Without a doubt, the wonderful citizens, the volunteers, the military and the Indigenous groups I got to meet and build a relationship with. Seeing Albertans and interacting with our military and Indigenous people is very inspiring. It’s been a true privilege to honour the amazing citizens of Alberta through the various ceremonies I have been part of over the last five years. We have so many amazing citizens in Alberta, and indeed, in Calgary!
As I leave office, though, I like to remind people that I won’t be far away – I will continue to see many Albertans and stay in touch with them. I will, of course, always continue to support the Calgary Chamber of Commerce.
We have an office in downtown Calgary where I’ll be able to continue connections, and that’s what relationships are all about, never forgetting about who helped you along the way.
Before your tenure as Alberta’s 18th Lieutenant Governor, you were very active and successful in business. What advice would you give to Albertans who want to get involved in business today?
When thinking about starting a business, start by building relationships with those that share your values. This can be done through volunteer work and boards, and even informational interviews, and is an extremely valuable resource.
In terms of being involved in business, it comes back to adaptability, authenticity, and a positive attitude. You need to forgive yourself and others, and don’t be too hard on yourself. Take the time to reflect and build those abilities and you will set yourself up for success.
Finally, think about the other person and their needs. You may not always be able to fulfill those needs, but you can help connect them with others who can. Understanding individual needs, and being honest about whether or not you can fulfill them, is critical. Don’t make promises you can’t keep.
Do you have any advice to the next Lieutenant Governor, Mrs. Salma Lakhani?
I know Salma will do an excellent job as the 19th Lieutenant Governor of Alberta. I have met with her every week since she was announced as my successor in this role, and have enjoyed our conversations.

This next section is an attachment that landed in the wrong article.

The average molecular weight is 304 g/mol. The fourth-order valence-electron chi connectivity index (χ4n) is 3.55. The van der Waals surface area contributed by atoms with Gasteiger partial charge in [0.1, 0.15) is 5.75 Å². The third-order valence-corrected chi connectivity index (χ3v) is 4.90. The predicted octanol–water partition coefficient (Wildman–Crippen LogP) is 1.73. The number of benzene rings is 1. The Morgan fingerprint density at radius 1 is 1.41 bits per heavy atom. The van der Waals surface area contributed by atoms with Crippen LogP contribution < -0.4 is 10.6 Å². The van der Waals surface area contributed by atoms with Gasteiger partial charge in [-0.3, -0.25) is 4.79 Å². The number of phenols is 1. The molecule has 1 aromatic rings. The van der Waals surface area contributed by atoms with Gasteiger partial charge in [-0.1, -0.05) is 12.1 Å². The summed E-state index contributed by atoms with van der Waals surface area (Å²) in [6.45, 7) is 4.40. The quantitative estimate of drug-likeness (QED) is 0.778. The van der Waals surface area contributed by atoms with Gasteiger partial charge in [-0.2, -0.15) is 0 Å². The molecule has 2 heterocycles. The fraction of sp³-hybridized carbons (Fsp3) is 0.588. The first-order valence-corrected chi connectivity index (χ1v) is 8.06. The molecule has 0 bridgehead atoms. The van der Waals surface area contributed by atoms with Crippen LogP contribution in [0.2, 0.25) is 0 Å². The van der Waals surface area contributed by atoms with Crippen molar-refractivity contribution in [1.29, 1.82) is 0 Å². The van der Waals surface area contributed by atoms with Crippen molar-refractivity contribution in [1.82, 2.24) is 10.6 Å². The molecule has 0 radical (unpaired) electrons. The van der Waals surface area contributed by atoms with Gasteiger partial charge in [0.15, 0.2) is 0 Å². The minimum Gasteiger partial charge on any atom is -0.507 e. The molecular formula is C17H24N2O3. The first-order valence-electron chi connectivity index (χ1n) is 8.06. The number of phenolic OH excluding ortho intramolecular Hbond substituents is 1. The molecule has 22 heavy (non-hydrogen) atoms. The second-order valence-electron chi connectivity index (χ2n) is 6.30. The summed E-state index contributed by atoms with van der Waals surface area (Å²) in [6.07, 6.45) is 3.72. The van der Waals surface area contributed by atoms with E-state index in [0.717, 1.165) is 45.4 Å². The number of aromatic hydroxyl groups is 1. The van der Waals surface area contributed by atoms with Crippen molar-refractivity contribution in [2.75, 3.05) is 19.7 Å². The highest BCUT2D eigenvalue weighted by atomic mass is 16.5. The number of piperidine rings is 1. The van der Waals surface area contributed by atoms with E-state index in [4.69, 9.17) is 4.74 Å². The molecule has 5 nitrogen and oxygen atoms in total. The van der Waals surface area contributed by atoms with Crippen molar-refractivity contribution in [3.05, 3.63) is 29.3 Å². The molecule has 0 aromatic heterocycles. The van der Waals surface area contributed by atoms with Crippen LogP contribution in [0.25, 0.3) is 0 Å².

Everybody is unique coming into the role, and that’s a good thing – you want to bring in your own distinctive abilities. I know what Salma cares about, and I know she’ll bring those talents to causes that are close to her heart. In particular, I know that some of her work will focus on new Canadians and education which I am excited to watch and see how it takes shape.
What does the future hold for you?
I am happy to say that I will be taking a more active role in the Global Business Forum as Vice Chair, which is taking place in late September. The Forum provides an opportunity for executives, academia, and government leaders to actively discuss and debate crucial global economic issues. The Forum is in its 21st year and we host the wonderful event at the Banff Springs. This year, however, we pivoted to a hybrid format due to the COVID-19 pandemic. This involves some people attending in person and others virtually. We’re working on a very exciting platform that we think will do a great job of showcasing what’s happening globally.
Beyond the Forum, I hope to be involved in the community in many other ways as well. I’m becoming Chair of the History and Heroes Foundation, a collaboration of people from all over Alberta to enhance history education for our youth.
One of the Canadian initiatives I will continue to be involved in is the U SPORTS Lieutenant Governor Athletic Awards (formerly BLG Awards) now in its 29th year.
I’ve received other board proposals and business opportunities but have decided to wait a few months to make decisions on those.